Survival Knife or Machete: Which Should I Choose?

Choosing a blade for survival is serious business for preppers. In one form or another, a bladed tool is going to be one of the most used and most important that you will have with you when the chips are down. It will be used for shelter creation, and a multitude of other tasks. Two of the most popular options are the classic survival knife and machete.

Which is best between a machete and a survival knife? The survival knife is the all-around choice, being generally competent at most tasks, more adaptable, and still serviceable for processing wood when used with a baton. Machetes excel at chopping and hacking, making them perfect tools for lemming branches and clearing brush, and also afford more reach in a close combat situation – but are less adaptable than knives.

As always, the context in which the tool is used and your requirements are going to dictate the piece of gear that is right for you. In the rest of this article we will make a case for, and also against, each of these tools depending on what you need.

knives

Basic Survival Tasks for a Blade

In most survival situations the tasks required of your bladed tool tend to look pretty similar across the spectrum of potential events.

In a woodland or other natural setting, you’ll rely on your blade to chop or otherwise process all kinds of natural materials, from wooden branches and logs to live plants like vines and creepers.

In an urban setting you’ll often use a blade and improvised crafting, utilitarian tasks and self-defense.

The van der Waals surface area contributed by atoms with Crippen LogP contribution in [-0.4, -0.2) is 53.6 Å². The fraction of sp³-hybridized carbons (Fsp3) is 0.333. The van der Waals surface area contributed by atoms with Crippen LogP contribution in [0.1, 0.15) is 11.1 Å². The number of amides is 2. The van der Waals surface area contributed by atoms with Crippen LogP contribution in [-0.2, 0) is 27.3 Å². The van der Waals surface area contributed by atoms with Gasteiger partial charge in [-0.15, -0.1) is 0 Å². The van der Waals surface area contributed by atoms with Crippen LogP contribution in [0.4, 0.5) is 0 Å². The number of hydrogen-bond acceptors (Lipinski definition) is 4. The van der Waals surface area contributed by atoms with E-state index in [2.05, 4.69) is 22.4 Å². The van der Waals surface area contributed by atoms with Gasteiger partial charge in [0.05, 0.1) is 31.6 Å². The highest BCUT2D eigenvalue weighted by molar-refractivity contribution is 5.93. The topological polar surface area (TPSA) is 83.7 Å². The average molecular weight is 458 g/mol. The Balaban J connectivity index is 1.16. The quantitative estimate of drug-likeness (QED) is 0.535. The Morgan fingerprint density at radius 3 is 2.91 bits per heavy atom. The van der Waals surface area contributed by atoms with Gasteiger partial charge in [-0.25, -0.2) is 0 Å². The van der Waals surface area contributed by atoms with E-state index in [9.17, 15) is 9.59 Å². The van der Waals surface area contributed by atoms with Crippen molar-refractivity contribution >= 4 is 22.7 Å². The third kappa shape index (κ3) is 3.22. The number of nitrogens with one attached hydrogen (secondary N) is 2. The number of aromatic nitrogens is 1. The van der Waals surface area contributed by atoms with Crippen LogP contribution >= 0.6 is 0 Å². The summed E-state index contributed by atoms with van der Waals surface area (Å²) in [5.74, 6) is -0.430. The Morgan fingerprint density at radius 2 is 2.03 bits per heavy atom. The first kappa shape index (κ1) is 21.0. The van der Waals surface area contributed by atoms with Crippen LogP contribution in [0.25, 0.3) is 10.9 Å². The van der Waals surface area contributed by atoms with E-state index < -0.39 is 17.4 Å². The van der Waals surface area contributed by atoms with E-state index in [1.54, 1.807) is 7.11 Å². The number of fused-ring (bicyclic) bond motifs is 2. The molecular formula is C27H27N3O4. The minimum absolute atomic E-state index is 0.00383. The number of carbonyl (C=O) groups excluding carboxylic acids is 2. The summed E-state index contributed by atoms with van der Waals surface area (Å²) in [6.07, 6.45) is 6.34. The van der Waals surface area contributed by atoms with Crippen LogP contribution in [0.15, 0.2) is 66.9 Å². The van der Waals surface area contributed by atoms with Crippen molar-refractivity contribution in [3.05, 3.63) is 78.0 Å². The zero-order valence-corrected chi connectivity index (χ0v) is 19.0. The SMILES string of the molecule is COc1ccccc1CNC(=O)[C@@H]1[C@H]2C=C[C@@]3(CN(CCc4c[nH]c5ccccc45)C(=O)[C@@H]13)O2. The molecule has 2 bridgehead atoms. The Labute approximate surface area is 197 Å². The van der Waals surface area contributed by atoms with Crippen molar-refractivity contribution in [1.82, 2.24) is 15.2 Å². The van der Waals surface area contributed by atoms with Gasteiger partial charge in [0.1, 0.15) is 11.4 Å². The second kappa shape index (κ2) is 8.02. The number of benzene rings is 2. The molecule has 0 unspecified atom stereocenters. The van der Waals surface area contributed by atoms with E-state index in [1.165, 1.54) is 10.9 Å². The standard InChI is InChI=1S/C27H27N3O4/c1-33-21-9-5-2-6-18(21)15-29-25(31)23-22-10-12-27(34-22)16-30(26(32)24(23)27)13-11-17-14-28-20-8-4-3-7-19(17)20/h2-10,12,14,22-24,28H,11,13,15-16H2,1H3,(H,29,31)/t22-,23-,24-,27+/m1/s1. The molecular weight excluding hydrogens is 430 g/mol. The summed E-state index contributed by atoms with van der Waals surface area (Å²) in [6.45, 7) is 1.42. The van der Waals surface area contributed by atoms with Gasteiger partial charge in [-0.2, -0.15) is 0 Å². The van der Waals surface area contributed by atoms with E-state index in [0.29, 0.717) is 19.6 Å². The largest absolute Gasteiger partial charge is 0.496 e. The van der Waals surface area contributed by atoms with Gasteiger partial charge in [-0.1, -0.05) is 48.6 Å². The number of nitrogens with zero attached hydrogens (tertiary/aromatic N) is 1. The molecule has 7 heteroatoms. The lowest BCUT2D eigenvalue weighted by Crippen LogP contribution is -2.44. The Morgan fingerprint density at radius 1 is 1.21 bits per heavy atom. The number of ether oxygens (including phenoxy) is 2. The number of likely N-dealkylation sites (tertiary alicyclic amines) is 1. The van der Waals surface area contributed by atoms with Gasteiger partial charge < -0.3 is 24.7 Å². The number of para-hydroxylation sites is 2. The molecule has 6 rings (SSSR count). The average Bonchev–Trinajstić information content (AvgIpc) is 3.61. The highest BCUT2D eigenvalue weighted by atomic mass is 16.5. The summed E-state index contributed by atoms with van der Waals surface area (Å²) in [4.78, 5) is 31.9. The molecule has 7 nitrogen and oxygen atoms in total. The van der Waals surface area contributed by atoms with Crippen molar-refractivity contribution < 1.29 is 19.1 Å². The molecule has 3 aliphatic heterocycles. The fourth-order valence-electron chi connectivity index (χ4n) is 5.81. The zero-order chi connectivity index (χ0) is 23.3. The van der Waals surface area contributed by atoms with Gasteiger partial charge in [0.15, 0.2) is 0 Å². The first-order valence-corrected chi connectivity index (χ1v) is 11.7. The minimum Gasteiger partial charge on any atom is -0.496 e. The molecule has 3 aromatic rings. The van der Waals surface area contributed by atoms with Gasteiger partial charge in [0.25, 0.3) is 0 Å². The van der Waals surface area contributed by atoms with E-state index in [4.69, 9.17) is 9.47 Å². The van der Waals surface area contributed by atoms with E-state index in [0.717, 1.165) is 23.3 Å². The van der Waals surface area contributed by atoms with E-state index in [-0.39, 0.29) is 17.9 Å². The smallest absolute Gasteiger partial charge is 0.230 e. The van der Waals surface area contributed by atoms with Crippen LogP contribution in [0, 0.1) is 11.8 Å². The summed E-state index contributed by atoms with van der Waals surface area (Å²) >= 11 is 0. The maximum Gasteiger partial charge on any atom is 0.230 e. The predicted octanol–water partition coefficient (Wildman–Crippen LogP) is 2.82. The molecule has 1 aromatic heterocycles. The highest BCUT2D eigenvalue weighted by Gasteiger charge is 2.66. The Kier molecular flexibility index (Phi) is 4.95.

And of course some chores are universal. You might only need your knife or other blade for a little whittling, to cut paracord, strike on a ferro rod, or just help you fish something quickly out of burning coals.

The bottom line is that some tasks call for significant power and brute force, where others call for a deft and delicate touch. There is no universally right answer to most of these questions; instead, everything is a trade-off.

There are times you’ll have a survival knife where you wish you had a machete, and plenty of times where you will have a machete and pine for a survival knife.

Carrying both is always an option, but most preppers will not want to commit to the weight and additional bulk unless they can truly justify taking both along. Those situations will be few and far between.

Pros and Cons: Survival Knife and Machete Compared

AttributeSurvival KnifeMachete
VersatilityExcellentLimited
ChoppingFair; if used with batonExcellent
WeightLight and handyLight, but length can be a problem
PrecisionGood for detail tasksClumsy for detail work
DefenseFair; can be used as spearGood; potent slasher with reach

Survival Knife

The survival knife is the constant, venerable choice of most preppers and outdoorsman. A good field, or bushcraft, knife can handle the overwhelming majority of jobs you might ask of it, even in the middle of a survival situation

Keep in mind that serious brute force tasks will require you to be creative and use the knife in tandem with another tool that you’ll have to salvage or fashion.